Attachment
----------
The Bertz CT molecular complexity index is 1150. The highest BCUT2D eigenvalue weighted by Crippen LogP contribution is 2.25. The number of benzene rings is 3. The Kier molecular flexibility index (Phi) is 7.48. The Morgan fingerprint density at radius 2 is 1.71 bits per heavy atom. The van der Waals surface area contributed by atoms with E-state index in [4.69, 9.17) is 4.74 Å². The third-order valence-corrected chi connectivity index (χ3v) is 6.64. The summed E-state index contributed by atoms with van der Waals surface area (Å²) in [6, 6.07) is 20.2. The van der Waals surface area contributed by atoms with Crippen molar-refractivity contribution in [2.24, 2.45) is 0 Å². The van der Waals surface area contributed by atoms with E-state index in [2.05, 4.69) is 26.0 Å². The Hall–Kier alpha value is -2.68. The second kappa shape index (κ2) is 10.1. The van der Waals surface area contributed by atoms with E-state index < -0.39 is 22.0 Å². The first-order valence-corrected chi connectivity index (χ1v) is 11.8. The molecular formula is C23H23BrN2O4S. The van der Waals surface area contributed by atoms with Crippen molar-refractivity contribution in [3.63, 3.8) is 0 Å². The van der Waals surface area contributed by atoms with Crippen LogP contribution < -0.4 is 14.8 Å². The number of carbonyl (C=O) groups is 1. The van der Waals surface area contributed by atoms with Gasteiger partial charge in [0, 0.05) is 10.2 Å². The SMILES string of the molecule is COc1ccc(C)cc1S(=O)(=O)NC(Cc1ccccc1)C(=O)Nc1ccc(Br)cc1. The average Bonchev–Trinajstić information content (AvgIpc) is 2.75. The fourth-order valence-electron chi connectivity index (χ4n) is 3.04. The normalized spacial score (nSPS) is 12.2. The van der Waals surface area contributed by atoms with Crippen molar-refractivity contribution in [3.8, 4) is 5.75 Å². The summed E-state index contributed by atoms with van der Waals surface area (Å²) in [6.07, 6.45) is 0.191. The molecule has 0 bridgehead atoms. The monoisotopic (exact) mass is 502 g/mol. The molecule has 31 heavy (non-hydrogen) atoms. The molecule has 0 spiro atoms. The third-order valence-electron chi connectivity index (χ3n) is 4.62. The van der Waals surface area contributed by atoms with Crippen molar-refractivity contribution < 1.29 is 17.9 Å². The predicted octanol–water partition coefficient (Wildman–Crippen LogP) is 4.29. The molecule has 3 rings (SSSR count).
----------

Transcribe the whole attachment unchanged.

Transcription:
The Bertz CT molecular complexity index is 1150. The highest BCUT2D eigenvalue weighted by Crippen LogP contribution is 2.25. The number of benzene rings is 3. The Kier molecular flexibility index (Phi) is 7.48. The Morgan fingerprint density at radius 2 is 1.71 bits per heavy atom. The van der Waals surface area contributed by atoms with E-state index in [4.69, 9.17) is 4.74 Å². The third-order valence-corrected chi connectivity index (χ3v) is 6.64. The summed E-state index contributed by atoms with van der Waals surface area (Å²) in [6, 6.07) is 20.2. The van der Waals surface area contributed by atoms with Crippen molar-refractivity contribution in [2.24, 2.45) is 0 Å². The van der Waals surface area contributed by atoms with E-state index in [2.05, 4.69) is 26.0 Å². The Hall–Kier alpha value is -2.68. The second kappa shape index (κ2) is 10.1. The van der Waals surface area contributed by atoms with E-state index < -0.39 is 22.0 Å². The first-order valence-corrected chi connectivity index (χ1v) is 11.8. The molecular formula is C23H23BrN2O4S. The van der Waals surface area contributed by atoms with Crippen molar-refractivity contribution in [3.63, 3.8) is 0 Å². The van der Waals surface area contributed by atoms with Crippen LogP contribution < -0.4 is 14.8 Å². The number of carbonyl (C=O) groups is 1. The van der Waals surface area contributed by atoms with Gasteiger partial charge in [0, 0.05) is 10.2 Å². The SMILES string of the molecule is COc1ccc(C)cc1S(=O)(=O)NC(Cc1ccccc1)C(=O)Nc1ccc(Br)cc1. The average Bonchev–Trinajstić information content (AvgIpc) is 2.75. The fourth-order valence-electron chi connectivity index (χ4n) is 3.04. The normalized spacial score (nSPS) is 12.2. The van der Waals surface area contributed by atoms with Crippen molar-refractivity contribution in [3.8, 4) is 5.75 Å². The summed E-state index contributed by atoms with van der Waals surface area (Å²) in [6.07, 6.45) is 0.191. The molecule has 0 bridgehead atoms. The monoisotopic (exact) mass is 502 g/mol. The molecule has 31 heavy (non-hydrogen) atoms. The molecule has 0 spiro atoms. The third-order valence-electron chi connectivity index (χ3n) is 4.62. The van der Waals surface area contributed by atoms with Crippen molar-refractivity contribution < 1.29 is 17.9 Å². The predicted octanol–water partition coefficient (Wildman–Crippen LogP) is 4.29. The molecule has 3 rings (SSSR count).